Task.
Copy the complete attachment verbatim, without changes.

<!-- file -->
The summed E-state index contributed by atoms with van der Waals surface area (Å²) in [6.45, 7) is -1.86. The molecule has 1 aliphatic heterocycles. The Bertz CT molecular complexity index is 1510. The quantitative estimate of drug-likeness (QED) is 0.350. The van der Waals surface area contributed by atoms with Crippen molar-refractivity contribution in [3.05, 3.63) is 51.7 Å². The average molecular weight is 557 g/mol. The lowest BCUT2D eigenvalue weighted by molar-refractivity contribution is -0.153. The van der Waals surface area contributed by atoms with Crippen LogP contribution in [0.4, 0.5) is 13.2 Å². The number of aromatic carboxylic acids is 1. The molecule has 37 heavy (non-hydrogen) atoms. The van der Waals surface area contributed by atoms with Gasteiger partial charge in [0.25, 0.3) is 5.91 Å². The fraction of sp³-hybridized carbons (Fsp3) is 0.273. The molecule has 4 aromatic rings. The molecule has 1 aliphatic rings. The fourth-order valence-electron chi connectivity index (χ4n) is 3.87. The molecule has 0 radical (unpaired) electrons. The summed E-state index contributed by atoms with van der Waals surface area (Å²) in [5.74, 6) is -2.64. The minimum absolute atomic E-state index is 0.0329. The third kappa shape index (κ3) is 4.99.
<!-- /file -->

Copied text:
The summed E-state index contributed by atoms with van der Waals surface area (Å²) in [6.45, 7) is -1.86. The molecule has 1 aliphatic heterocycles. The Bertz CT molecular complexity index is 1510. The quantitative estimate of drug-likeness (QED) is 0.350. The van der Waals surface area contributed by atoms with Crippen molar-refractivity contribution in [3.05, 3.63) is 51.7 Å². The average molecular weight is 557 g/mol. The lowest BCUT2D eigenvalue weighted by molar-refractivity contribution is -0.153. The van der Waals surface area contributed by atoms with Crippen LogP contribution in [0.4, 0.5) is 13.2 Å². The number of aromatic carboxylic acids is 1. The molecule has 37 heavy (non-hydrogen) atoms. The van der Waals surface area contributed by atoms with Gasteiger partial charge in [0.25, 0.3) is 5.91 Å². The fraction of sp³-hybridized carbons (Fsp3) is 0.273. The molecule has 4 aromatic rings. The molecule has 1 aliphatic rings. The fourth-order valence-electron chi connectivity index (χ4n) is 3.87. The molecule has 0 radical (unpaired) electrons. The summed E-state index contributed by atoms with van der Waals surface area (Å²) in [5.74, 6) is -2.64. The minimum absolute atomic E-state index is 0.0329. The third kappa shape index (κ3) is 4.99.